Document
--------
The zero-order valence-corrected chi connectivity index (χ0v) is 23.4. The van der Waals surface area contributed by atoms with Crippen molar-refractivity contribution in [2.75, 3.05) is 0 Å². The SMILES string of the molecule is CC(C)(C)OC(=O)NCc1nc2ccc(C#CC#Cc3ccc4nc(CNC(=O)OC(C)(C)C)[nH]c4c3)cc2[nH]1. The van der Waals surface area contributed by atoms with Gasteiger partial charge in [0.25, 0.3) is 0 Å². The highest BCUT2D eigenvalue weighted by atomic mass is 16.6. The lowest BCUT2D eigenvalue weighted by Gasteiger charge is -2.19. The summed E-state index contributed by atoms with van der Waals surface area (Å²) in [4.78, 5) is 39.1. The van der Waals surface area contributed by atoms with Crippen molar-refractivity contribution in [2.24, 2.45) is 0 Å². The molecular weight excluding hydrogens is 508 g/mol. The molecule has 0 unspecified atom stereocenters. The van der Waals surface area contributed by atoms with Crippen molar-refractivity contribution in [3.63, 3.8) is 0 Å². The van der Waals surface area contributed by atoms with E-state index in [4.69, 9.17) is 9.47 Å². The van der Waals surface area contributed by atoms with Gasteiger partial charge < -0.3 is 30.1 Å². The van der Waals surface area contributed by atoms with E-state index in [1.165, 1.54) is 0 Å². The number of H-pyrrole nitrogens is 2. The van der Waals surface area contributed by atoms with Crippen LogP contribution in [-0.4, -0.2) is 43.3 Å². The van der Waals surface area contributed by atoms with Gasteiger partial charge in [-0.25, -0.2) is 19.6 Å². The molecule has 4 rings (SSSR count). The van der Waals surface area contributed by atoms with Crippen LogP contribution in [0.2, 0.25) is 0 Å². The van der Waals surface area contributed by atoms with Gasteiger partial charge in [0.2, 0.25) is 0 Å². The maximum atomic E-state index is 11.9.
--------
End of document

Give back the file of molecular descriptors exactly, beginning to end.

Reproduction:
The zero-order valence-corrected chi connectivity index (χ0v) is 23.4. The van der Waals surface area contributed by atoms with Crippen molar-refractivity contribution in [2.75, 3.05) is 0 Å². The SMILES string of the molecule is CC(C)(C)OC(=O)NCc1nc2ccc(C#CC#Cc3ccc4nc(CNC(=O)OC(C)(C)C)[nH]c4c3)cc2[nH]1. The van der Waals surface area contributed by atoms with Gasteiger partial charge in [0.25, 0.3) is 0 Å². The highest BCUT2D eigenvalue weighted by atomic mass is 16.6. The lowest BCUT2D eigenvalue weighted by Gasteiger charge is -2.19. The summed E-state index contributed by atoms with van der Waals surface area (Å²) in [4.78, 5) is 39.1. The van der Waals surface area contributed by atoms with Crippen molar-refractivity contribution in [2.24, 2.45) is 0 Å². The molecular weight excluding hydrogens is 508 g/mol. The molecule has 0 unspecified atom stereocenters. The van der Waals surface area contributed by atoms with Crippen molar-refractivity contribution in [3.63, 3.8) is 0 Å². The van der Waals surface area contributed by atoms with E-state index in [4.69, 9.17) is 9.47 Å². The van der Waals surface area contributed by atoms with Gasteiger partial charge < -0.3 is 30.1 Å². The van der Waals surface area contributed by atoms with E-state index in [1.165, 1.54) is 0 Å². The number of H-pyrrole nitrogens is 2. The van der Waals surface area contributed by atoms with Crippen LogP contribution in [-0.4, -0.2) is 43.3 Å². The van der Waals surface area contributed by atoms with Gasteiger partial charge in [-0.25, -0.2) is 19.6 Å². The molecule has 4 rings (SSSR count). The van der Waals surface area contributed by atoms with Crippen LogP contribution in [0.2, 0.25) is 0 Å². The van der Waals surface area contributed by atoms with Gasteiger partial charge in [0.2, 0.25) is 0 Å². The maximum atomic E-state index is 11.9.